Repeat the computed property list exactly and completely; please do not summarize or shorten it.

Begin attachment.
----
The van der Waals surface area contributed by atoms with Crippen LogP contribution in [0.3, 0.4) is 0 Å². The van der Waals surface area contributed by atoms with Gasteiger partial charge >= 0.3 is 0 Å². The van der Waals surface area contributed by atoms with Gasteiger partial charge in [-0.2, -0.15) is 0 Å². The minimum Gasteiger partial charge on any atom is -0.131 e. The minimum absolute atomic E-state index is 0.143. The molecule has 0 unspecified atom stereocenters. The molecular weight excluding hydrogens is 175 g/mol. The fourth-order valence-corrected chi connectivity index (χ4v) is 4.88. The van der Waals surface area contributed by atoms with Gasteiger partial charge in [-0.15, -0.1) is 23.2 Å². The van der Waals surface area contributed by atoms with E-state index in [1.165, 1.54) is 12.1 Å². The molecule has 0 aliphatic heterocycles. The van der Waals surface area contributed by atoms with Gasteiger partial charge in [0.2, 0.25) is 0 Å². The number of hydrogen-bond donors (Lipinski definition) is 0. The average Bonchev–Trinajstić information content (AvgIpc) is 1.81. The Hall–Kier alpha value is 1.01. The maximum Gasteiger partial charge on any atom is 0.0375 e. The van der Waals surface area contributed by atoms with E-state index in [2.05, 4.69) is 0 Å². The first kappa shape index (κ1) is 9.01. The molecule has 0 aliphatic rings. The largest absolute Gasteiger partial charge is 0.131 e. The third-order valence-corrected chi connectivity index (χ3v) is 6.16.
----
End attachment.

The van der Waals surface area contributed by atoms with Crippen LogP contribution in [0.3, 0.4) is 0 Å². The van der Waals surface area contributed by atoms with Gasteiger partial charge >= 0.3 is 0 Å². The van der Waals surface area contributed by atoms with Gasteiger partial charge in [-0.2, -0.15) is 0 Å². The minimum Gasteiger partial charge on any atom is -0.131 e. The minimum absolute atomic E-state index is 0.143. The molecule has 0 unspecified atom stereocenters. The molecular weight excluding hydrogens is 175 g/mol. The fourth-order valence-corrected chi connectivity index (χ4v) is 4.88. The van der Waals surface area contributed by atoms with Gasteiger partial charge in [-0.15, -0.1) is 23.2 Å². The van der Waals surface area contributed by atoms with E-state index in [1.165, 1.54) is 12.1 Å². The molecule has 0 aliphatic heterocycles. The van der Waals surface area contributed by atoms with Gasteiger partial charge in [0.2, 0.25) is 0 Å². The number of hydrogen-bond donors (Lipinski definition) is 0. The average Bonchev–Trinajstić information content (AvgIpc) is 1.81. The Hall–Kier alpha value is 1.01. The maximum Gasteiger partial charge on any atom is 0.0375 e. The van der Waals surface area contributed by atoms with E-state index in [2.05, 4.69) is 0 Å². The first kappa shape index (κ1) is 9.01. The molecule has 0 aliphatic rings. The largest absolute Gasteiger partial charge is 0.131 e. The third-order valence-corrected chi connectivity index (χ3v) is 6.16.